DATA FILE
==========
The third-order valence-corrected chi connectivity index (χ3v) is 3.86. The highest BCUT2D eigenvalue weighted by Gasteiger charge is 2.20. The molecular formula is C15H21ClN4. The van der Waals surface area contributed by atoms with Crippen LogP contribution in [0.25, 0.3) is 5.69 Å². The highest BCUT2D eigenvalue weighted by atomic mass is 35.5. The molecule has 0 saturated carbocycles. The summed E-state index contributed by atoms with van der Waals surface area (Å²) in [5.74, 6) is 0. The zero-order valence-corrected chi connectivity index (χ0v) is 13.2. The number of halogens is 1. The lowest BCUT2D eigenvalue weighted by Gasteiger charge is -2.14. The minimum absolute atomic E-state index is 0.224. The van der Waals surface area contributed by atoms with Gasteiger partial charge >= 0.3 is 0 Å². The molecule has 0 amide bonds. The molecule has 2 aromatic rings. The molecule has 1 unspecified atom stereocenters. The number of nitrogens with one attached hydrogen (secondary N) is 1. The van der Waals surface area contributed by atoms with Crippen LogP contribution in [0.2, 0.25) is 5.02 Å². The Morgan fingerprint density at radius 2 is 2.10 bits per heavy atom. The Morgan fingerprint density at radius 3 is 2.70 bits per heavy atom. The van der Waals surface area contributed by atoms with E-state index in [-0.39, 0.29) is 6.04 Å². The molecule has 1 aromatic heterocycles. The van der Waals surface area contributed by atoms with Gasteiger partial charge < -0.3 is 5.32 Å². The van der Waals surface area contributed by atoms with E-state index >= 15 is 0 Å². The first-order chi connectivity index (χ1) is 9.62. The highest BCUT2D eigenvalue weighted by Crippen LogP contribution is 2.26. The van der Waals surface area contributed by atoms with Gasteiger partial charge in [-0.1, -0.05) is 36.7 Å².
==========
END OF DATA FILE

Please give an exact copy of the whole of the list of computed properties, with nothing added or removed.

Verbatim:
The third-order valence-corrected chi connectivity index (χ3v) is 3.86. The highest BCUT2D eigenvalue weighted by Gasteiger charge is 2.20. The molecular formula is C15H21ClN4. The van der Waals surface area contributed by atoms with Crippen LogP contribution in [0.25, 0.3) is 5.69 Å². The highest BCUT2D eigenvalue weighted by atomic mass is 35.5. The molecule has 0 saturated carbocycles. The summed E-state index contributed by atoms with van der Waals surface area (Å²) in [5.74, 6) is 0. The zero-order valence-corrected chi connectivity index (χ0v) is 13.2. The number of halogens is 1. The lowest BCUT2D eigenvalue weighted by Gasteiger charge is -2.14. The minimum absolute atomic E-state index is 0.224. The van der Waals surface area contributed by atoms with Gasteiger partial charge >= 0.3 is 0 Å². The molecule has 0 amide bonds. The molecule has 2 aromatic rings. The molecule has 1 unspecified atom stereocenters. The number of nitrogens with one attached hydrogen (secondary N) is 1. The van der Waals surface area contributed by atoms with Crippen LogP contribution in [0.2, 0.25) is 5.02 Å². The Morgan fingerprint density at radius 2 is 2.10 bits per heavy atom. The Morgan fingerprint density at radius 3 is 2.70 bits per heavy atom. The van der Waals surface area contributed by atoms with E-state index in [-0.39, 0.29) is 6.04 Å². The molecule has 1 aromatic heterocycles. The van der Waals surface area contributed by atoms with Gasteiger partial charge < -0.3 is 5.32 Å². The van der Waals surface area contributed by atoms with E-state index >= 15 is 0 Å². The first-order chi connectivity index (χ1) is 9.62. The highest BCUT2D eigenvalue weighted by Crippen LogP contribution is 2.26. The van der Waals surface area contributed by atoms with Gasteiger partial charge in [-0.1, -0.05) is 36.7 Å².